I) Dr Babasaheb Ambedkar, chairman of the Drafting Committee of the Indian Constitution, was of the view that a UCC is desirable but following significant division in the constituent assembly he proposed it to remain voluntary for the moment.

"It is perfectly possible that the future parliament may make a provision by way of making a beginning that the Code shall apply only to those who make a declaration that they are prepared to be bound by it, so that in the initial stage the application of the Code may be purely voluntary […] so that the fear which my friends have expressed here will be altogether nullified," Ambedkar said in Constituent Assembly.

Thus later the constituent assembly agreed on putting the clause as a directive principle rather than a fundamental right.

ALSO READ | Uniform Civil Code: Reframe the debate

II) Over the following years, various interventions by the legislature, judiciary, and civil society organisations have aimed to amend personal laws or establish a uniform civil code. Notable judgments contributing to this discourse include Mohd. Ahmed Khan v. Shah Bano Begum, Jordan Diengdeh v. S.S. Chopra, and Sarla Mudgal v. Union of India.

In the Shah Bano case, the court observed that Article 44 has remained a “dead letter” and added that a common Civil Code will help the “cause of national integration by removing disparate loyalties to laws which have conflicting ideologies”. It said that the legislative is entrusted with the duty of securing a uniform civil code for the citizens of the country. “A beginning has to be made if the Constitution is to have any meaning.” (ALSO READ | From Shah Bano to Shayara Bano: The evolution of Indian society and polity)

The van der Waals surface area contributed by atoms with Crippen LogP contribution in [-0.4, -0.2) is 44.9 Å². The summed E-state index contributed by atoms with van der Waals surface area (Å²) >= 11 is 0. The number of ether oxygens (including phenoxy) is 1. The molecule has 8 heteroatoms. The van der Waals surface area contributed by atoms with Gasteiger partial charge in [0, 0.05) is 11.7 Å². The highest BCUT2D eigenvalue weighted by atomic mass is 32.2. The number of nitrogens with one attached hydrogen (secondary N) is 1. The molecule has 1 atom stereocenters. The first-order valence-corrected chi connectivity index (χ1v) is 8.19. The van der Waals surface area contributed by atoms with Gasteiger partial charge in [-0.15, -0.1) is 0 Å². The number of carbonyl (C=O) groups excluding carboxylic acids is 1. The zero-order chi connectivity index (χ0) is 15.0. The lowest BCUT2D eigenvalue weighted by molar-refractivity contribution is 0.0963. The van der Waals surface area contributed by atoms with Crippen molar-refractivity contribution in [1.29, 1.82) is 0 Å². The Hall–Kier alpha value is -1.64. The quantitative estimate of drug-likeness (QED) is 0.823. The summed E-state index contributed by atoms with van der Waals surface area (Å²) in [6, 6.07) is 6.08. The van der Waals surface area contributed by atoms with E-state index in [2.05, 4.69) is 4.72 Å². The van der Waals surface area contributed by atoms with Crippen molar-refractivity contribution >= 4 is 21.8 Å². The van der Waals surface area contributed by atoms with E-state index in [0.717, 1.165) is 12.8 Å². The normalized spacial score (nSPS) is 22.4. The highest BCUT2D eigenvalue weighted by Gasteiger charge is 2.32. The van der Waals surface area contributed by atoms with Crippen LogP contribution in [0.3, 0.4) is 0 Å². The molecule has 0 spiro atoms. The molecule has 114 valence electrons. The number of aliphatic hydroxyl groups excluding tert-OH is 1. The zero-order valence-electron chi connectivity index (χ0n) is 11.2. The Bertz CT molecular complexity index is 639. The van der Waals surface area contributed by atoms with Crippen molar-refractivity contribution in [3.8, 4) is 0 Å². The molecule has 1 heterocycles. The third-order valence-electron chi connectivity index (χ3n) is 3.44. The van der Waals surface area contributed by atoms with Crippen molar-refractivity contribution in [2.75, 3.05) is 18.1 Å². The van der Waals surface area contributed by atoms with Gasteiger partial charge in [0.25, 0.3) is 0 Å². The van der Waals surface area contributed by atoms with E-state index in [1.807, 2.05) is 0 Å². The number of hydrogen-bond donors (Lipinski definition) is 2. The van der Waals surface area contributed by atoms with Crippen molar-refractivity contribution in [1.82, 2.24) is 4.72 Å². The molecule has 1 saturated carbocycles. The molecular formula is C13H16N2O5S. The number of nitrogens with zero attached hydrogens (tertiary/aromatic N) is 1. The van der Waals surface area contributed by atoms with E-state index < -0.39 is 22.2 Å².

III) In the Sarla Mudgal Case in 1995, Supreme Court requested the prime minister to reexamine Article 44, aiming to establish a UCC throughout India.

However, subsequent orders in the Ahmedabad Women Action Group Case (1997) and the Lily Thomas Case (2000) clarified that the court did not direct the government to enact a UCC in the Sarla Mudgal case.

Arguments against UCC

I) The 21st Law Commission brought up a consultation paper on “Reform of Family Law” in August 2018 in which it said that UCC was “neither necessary nor desirable at this stage”. It however recommended that existing family laws across religions are modified and codified to tackle discrimination and inequality in personal laws.

II) The Law Commission, which was headed by former Supreme Court judge BS Chauhan, observed: "Cultural diversity cannot be compromised to the extent that our urge for uniformity itself becomes a reason for threat to the territorial integrity of the nation.” (ALSO READ | Uniform Civil Code implementation will cause problems for Hindus too: Uddhav Thackeray)

III) While agreeing that various aspects of prevailing personal laws disprivilege women, the Commission however said that “it is discrimination and not difference which lies at the root of inequality.”

IV) It added that efforts have to be made to reconcile our diversity with universal and indisputable arguments on human rights.

It should be noted that the suggestions of Law Commissions are not binding on the government but act as a reference for further decisions.